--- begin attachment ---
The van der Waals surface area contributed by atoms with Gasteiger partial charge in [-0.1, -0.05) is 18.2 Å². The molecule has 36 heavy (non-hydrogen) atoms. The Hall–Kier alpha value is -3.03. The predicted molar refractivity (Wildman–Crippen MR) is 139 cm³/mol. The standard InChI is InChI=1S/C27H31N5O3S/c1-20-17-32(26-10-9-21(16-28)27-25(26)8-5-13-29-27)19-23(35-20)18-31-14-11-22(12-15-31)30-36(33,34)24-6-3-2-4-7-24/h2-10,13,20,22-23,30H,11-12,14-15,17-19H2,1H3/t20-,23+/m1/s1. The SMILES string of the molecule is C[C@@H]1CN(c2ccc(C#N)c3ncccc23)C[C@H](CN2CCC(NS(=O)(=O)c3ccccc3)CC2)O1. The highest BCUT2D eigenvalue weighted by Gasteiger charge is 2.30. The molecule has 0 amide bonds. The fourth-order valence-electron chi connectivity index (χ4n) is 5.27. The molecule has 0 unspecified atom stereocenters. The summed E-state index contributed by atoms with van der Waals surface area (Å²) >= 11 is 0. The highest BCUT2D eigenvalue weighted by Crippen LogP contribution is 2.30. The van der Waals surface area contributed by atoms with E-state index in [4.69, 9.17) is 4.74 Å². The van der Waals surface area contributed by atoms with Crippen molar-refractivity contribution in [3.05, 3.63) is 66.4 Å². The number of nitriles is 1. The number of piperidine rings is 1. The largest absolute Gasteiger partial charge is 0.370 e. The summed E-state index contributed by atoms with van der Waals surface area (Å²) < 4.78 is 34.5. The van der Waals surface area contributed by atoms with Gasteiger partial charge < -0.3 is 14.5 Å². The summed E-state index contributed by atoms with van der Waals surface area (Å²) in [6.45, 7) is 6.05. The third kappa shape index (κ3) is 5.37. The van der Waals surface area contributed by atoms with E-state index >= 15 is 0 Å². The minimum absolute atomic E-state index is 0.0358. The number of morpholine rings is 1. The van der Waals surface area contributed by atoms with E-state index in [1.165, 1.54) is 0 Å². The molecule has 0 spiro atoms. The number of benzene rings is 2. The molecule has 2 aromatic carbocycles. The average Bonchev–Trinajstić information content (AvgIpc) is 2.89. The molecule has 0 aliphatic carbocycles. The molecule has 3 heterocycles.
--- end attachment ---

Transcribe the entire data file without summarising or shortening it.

The van der Waals surface area contributed by atoms with Gasteiger partial charge in [-0.1, -0.05) is 18.2 Å². The molecule has 36 heavy (non-hydrogen) atoms. The Hall–Kier alpha value is -3.03. The predicted molar refractivity (Wildman–Crippen MR) is 139 cm³/mol. The standard InChI is InChI=1S/C27H31N5O3S/c1-20-17-32(26-10-9-21(16-28)27-25(26)8-5-13-29-27)19-23(35-20)18-31-14-11-22(12-15-31)30-36(33,34)24-6-3-2-4-7-24/h2-10,13,20,22-23,30H,11-12,14-15,17-19H2,1H3/t20-,23+/m1/s1. The SMILES string of the molecule is C[C@@H]1CN(c2ccc(C#N)c3ncccc23)C[C@H](CN2CCC(NS(=O)(=O)c3ccccc3)CC2)O1. The highest BCUT2D eigenvalue weighted by Gasteiger charge is 2.30. The molecule has 0 amide bonds. The fourth-order valence-electron chi connectivity index (χ4n) is 5.27. The molecule has 0 unspecified atom stereocenters. The summed E-state index contributed by atoms with van der Waals surface area (Å²) >= 11 is 0. The highest BCUT2D eigenvalue weighted by Crippen LogP contribution is 2.30. The van der Waals surface area contributed by atoms with E-state index in [4.69, 9.17) is 4.74 Å². The van der Waals surface area contributed by atoms with Crippen molar-refractivity contribution in [3.05, 3.63) is 66.4 Å². The number of nitriles is 1. The number of piperidine rings is 1. The largest absolute Gasteiger partial charge is 0.370 e. The summed E-state index contributed by atoms with van der Waals surface area (Å²) < 4.78 is 34.5. The van der Waals surface area contributed by atoms with Gasteiger partial charge < -0.3 is 14.5 Å². The summed E-state index contributed by atoms with van der Waals surface area (Å²) in [6.45, 7) is 6.05. The third kappa shape index (κ3) is 5.37. The van der Waals surface area contributed by atoms with E-state index >= 15 is 0 Å². The minimum absolute atomic E-state index is 0.0358. The number of morpholine rings is 1. The van der Waals surface area contributed by atoms with E-state index in [1.165, 1.54) is 0 Å². The molecule has 0 spiro atoms. The number of benzene rings is 2. The molecule has 2 aromatic carbocycles. The average Bonchev–Trinajstić information content (AvgIpc) is 2.89. The molecule has 0 aliphatic carbocycles. The molecule has 3 heterocycles.